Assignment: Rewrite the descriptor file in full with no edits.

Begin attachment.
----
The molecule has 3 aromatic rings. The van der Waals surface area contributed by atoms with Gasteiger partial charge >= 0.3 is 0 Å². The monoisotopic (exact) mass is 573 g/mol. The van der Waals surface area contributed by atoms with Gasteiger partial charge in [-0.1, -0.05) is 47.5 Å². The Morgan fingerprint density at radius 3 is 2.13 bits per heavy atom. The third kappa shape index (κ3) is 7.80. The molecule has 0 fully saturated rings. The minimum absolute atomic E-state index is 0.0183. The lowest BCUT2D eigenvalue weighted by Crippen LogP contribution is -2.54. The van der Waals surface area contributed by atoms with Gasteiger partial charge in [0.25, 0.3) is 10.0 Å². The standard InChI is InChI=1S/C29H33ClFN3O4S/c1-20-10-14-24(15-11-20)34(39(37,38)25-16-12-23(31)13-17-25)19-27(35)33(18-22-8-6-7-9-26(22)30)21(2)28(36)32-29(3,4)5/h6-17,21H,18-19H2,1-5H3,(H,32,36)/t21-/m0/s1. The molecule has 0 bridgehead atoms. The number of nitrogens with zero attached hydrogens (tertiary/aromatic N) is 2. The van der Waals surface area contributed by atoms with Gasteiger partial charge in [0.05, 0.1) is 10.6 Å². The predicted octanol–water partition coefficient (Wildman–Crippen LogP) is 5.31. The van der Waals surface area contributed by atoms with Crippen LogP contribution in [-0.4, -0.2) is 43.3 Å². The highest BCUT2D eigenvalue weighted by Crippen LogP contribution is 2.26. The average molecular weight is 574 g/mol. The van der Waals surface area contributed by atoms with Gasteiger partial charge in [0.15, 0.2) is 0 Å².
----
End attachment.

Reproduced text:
The molecule has 3 aromatic rings. The van der Waals surface area contributed by atoms with Gasteiger partial charge >= 0.3 is 0 Å². The monoisotopic (exact) mass is 573 g/mol. The van der Waals surface area contributed by atoms with Gasteiger partial charge in [-0.1, -0.05) is 47.5 Å². The Morgan fingerprint density at radius 3 is 2.13 bits per heavy atom. The third kappa shape index (κ3) is 7.80. The molecule has 0 fully saturated rings. The minimum absolute atomic E-state index is 0.0183. The lowest BCUT2D eigenvalue weighted by Crippen LogP contribution is -2.54. The van der Waals surface area contributed by atoms with Gasteiger partial charge in [0.25, 0.3) is 10.0 Å². The standard InChI is InChI=1S/C29H33ClFN3O4S/c1-20-10-14-24(15-11-20)34(39(37,38)25-16-12-23(31)13-17-25)19-27(35)33(18-22-8-6-7-9-26(22)30)21(2)28(36)32-29(3,4)5/h6-17,21H,18-19H2,1-5H3,(H,32,36)/t21-/m0/s1. The molecule has 0 bridgehead atoms. The number of nitrogens with zero attached hydrogens (tertiary/aromatic N) is 2. The van der Waals surface area contributed by atoms with Gasteiger partial charge in [0.05, 0.1) is 10.6 Å². The predicted octanol–water partition coefficient (Wildman–Crippen LogP) is 5.31. The van der Waals surface area contributed by atoms with Crippen LogP contribution in [-0.4, -0.2) is 43.3 Å². The highest BCUT2D eigenvalue weighted by Crippen LogP contribution is 2.26. The average molecular weight is 574 g/mol. The van der Waals surface area contributed by atoms with Gasteiger partial charge in [0.15, 0.2) is 0 Å².